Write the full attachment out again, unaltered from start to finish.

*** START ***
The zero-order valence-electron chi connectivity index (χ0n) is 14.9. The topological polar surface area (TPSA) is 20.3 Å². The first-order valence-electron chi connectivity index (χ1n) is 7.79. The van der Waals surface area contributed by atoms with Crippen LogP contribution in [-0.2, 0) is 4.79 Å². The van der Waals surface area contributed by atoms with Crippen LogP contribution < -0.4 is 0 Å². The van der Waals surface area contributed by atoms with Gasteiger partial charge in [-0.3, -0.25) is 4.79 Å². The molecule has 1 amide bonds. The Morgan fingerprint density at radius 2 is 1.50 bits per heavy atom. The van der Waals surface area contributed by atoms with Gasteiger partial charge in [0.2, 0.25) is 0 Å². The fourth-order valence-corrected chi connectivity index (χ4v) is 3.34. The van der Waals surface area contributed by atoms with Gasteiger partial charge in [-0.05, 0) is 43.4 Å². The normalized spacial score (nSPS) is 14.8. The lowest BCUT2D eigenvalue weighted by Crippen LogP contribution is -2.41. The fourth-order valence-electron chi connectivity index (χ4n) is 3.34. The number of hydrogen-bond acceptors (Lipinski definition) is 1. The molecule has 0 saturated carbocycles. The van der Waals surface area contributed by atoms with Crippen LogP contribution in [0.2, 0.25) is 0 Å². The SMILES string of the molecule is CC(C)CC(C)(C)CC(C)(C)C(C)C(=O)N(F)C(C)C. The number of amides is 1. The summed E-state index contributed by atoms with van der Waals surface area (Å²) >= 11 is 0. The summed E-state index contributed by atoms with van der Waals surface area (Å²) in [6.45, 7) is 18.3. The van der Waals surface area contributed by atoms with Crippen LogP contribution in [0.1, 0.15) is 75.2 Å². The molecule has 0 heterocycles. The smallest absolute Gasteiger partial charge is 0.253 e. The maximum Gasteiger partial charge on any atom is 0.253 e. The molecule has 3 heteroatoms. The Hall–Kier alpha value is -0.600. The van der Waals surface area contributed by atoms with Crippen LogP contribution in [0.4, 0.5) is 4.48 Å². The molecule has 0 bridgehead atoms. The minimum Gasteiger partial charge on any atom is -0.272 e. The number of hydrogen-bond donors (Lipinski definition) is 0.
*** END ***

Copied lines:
The zero-order valence-electron chi connectivity index (χ0n) is 14.9. The topological polar surface area (TPSA) is 20.3 Å². The first-order valence-electron chi connectivity index (χ1n) is 7.79. The van der Waals surface area contributed by atoms with Crippen LogP contribution in [-0.2, 0) is 4.79 Å². The van der Waals surface area contributed by atoms with Crippen LogP contribution < -0.4 is 0 Å². The van der Waals surface area contributed by atoms with Gasteiger partial charge in [-0.3, -0.25) is 4.79 Å². The molecule has 1 amide bonds. The Morgan fingerprint density at radius 2 is 1.50 bits per heavy atom. The van der Waals surface area contributed by atoms with Gasteiger partial charge in [0.2, 0.25) is 0 Å². The fourth-order valence-corrected chi connectivity index (χ4v) is 3.34. The van der Waals surface area contributed by atoms with Gasteiger partial charge in [-0.05, 0) is 43.4 Å². The normalized spacial score (nSPS) is 14.8. The lowest BCUT2D eigenvalue weighted by Crippen LogP contribution is -2.41. The fourth-order valence-electron chi connectivity index (χ4n) is 3.34. The number of hydrogen-bond acceptors (Lipinski definition) is 1. The molecule has 0 saturated carbocycles. The van der Waals surface area contributed by atoms with Crippen LogP contribution in [0.2, 0.25) is 0 Å². The SMILES string of the molecule is CC(C)CC(C)(C)CC(C)(C)C(C)C(=O)N(F)C(C)C. The number of amides is 1. The summed E-state index contributed by atoms with van der Waals surface area (Å²) >= 11 is 0. The summed E-state index contributed by atoms with van der Waals surface area (Å²) in [6.45, 7) is 18.3. The van der Waals surface area contributed by atoms with Crippen LogP contribution in [0.1, 0.15) is 75.2 Å². The molecule has 0 heterocycles. The smallest absolute Gasteiger partial charge is 0.253 e. The maximum Gasteiger partial charge on any atom is 0.253 e. The molecule has 3 heteroatoms. The Hall–Kier alpha value is -0.600. The van der Waals surface area contributed by atoms with Crippen LogP contribution in [0.4, 0.5) is 4.48 Å². The molecule has 0 bridgehead atoms. The minimum Gasteiger partial charge on any atom is -0.272 e. The number of hydrogen-bond donors (Lipinski definition) is 0.